"When you take a flower in your hand and really look at it, it is your world for the moment." Georgia O'Keefe
I was very young when I met an older woman who was visiting the church where my grandfather was minister. I was eyeing the yardage in the blindingly yellow billows of her taffeta skirt that bounced from one pew to the other as she swayed her way down the aisle toward me. My grandmother introduced me to her and as I raised my eyes from her yellow skirt to her face above me, she said very loudly: "Well, wouldja look at them cornflower blue eyes."
I looked up at my grandmother and said loud and clear: "But Ninna, corn's yellow an' I don't got yellow eyes, I don't even like yellow, now do I?" My grandmother, whose eyes matched mine, said, " Doesn't look like it to me." And the woman with her yellow taffeta skirt and a loud "harrumph" bounced away. That was one moment my family never let me forget. And I never forgot the twinkle in Ninna's blue eyes when she spoke.
The cornflower, Centaurea cyanus, is for most of us a garden favorite. It is an easily cultivated annual that has many varieties and colors, but the predominant color is blue. It is often called bachelor's button and the older ladies in my family told me that bachelors put the flower in their top buttonhole when they went courtin' if they were courtin' a girl with blue eyes. They knew as much then as Wikipedia knows now, I sometimes think, but Wiki adds this to the origin of that name: 'Firstly, its appearance suggests a cloth button as worn in the Middle Ages, and secondly, it was carried by bachelors as some sort of good luck charm in their dealings with their true loves.' I don't remember that my boyfriend, Billy, ever stuck a cornflower in his buttonhole when he came courtin'.
Originally native to the Mediterranean, the plant was so completely naturalized in England, where it was common in grain fields, that farmers looked upon it as a weed. They, too, had a common name for it calling it "hurtsickle" because of its tough stem, which blunted their sickles. It has been so widely cultivated in North America, the cornflower has escaped from gardens and become naturalized. I am not sure why, but according to folklore, the plant was used centuries ago to treat inflammations of the eyes. It could be that ancient herbalists thought that if it matched some eye color, then it should be beneficial to the eyes. That was the way of the ancients, if it looked like a body part, or was the color of a body part, then it should be beneficial to the body part. I'd rather look at them, than have their drops put in my eyes, but a decoction of the dried flowers has been used to treat eye inflammations.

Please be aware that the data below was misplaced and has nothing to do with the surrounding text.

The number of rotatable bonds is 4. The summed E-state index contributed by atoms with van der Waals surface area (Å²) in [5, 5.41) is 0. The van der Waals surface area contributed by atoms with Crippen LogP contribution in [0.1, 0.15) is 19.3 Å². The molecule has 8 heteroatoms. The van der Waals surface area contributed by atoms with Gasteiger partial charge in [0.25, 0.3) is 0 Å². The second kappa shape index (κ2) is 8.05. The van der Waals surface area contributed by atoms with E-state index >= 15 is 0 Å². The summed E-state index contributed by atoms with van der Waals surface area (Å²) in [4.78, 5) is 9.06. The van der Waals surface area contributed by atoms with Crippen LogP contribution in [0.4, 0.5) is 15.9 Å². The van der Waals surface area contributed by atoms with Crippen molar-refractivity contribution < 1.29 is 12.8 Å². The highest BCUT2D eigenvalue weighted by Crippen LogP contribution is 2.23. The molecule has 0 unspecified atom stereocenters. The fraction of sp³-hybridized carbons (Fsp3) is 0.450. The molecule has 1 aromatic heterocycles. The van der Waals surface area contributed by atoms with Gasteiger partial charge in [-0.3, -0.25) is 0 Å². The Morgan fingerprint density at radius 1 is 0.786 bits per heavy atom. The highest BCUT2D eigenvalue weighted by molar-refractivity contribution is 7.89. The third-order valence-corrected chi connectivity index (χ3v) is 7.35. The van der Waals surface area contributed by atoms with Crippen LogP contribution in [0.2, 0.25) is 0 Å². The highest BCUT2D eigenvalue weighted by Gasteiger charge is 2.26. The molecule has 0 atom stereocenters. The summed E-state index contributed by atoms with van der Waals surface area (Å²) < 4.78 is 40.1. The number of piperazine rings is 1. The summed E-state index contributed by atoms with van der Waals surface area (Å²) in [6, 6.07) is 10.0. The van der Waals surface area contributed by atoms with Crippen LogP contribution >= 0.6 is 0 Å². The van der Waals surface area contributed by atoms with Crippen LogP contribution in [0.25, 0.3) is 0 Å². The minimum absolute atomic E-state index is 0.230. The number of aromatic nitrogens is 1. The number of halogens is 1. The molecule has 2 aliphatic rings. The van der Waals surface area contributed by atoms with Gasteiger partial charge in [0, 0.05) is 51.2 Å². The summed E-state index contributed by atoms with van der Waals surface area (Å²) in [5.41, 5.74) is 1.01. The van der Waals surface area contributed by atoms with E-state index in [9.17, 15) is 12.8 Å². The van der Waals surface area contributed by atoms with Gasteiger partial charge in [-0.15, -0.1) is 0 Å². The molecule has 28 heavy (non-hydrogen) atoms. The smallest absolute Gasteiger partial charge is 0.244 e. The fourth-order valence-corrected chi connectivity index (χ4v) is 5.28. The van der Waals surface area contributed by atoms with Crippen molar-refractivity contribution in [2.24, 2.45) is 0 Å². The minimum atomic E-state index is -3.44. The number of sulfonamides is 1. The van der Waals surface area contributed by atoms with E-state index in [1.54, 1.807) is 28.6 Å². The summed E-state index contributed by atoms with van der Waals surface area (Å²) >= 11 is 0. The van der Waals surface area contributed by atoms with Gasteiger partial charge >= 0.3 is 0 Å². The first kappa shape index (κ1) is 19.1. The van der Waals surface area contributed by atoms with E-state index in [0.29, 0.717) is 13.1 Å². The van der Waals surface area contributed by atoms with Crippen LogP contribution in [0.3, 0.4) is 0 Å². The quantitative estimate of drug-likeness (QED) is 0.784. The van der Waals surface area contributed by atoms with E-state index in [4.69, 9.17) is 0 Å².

It is an annual herb, with an erect, wiry, downy stem that grows 1-2 feet high, and is branching. At the ends of the branches grow solitary, thistle like, brilliant blue flowerheads. Long grayish-green leaves are alternate, lance shaped and downy like the stem. Research concerning cornflower's medicinal value indicates that it may have some effect as an astringent, or a substance that causes contraction of tissues and thus stops bleeding. This effect is of course a result of the tannin content of the plant. Today's pharmacologists find little evidence to support its treatment of fevers, even though it was thought to be beneficial at one time when our ancestors steeped the leaves or seeds in wine and used it as a treatment for pestilential fevers.
The Latin name of the plant refers to a mythical centaur that the ancient Greeks worshipped as the father of medicine. No matter its name, or its medicinal possibilities, my mother had cornflowers growing all over our gardens in the front, the back, and both sides. Some even took up residence in the back of our vegetable garden. And sometimes if I was really lucky, there would be a few pink or white blooms amidst the blue. It was always amazing to me that a huge cluster of them could look so much like a blue lake, when I saw them from a distance.
I did not know them as cornflowers when I met the yellow clad, gargantuan woman at church that day. I called them bachelor's buttons. If I had known them as cornflowers at that time, I might have smiled and said, "Thank you." Blue eyes fade with age, I think, but if anyone ever again tells me I have cornflower blue eyes, you better believe I will be delighted.
From Plant Files, thanks to: Dave, pupilpropogtr, redchic01, crimsontsavo, starshine, croclover, Jeff_Beck and Tashmoore.
(Editor's Note: This article was originally published on March 3, 2009. Your comments are welcome, but please be aware that authors of previously published articles may not be able to promptly respond to new questions or comments.)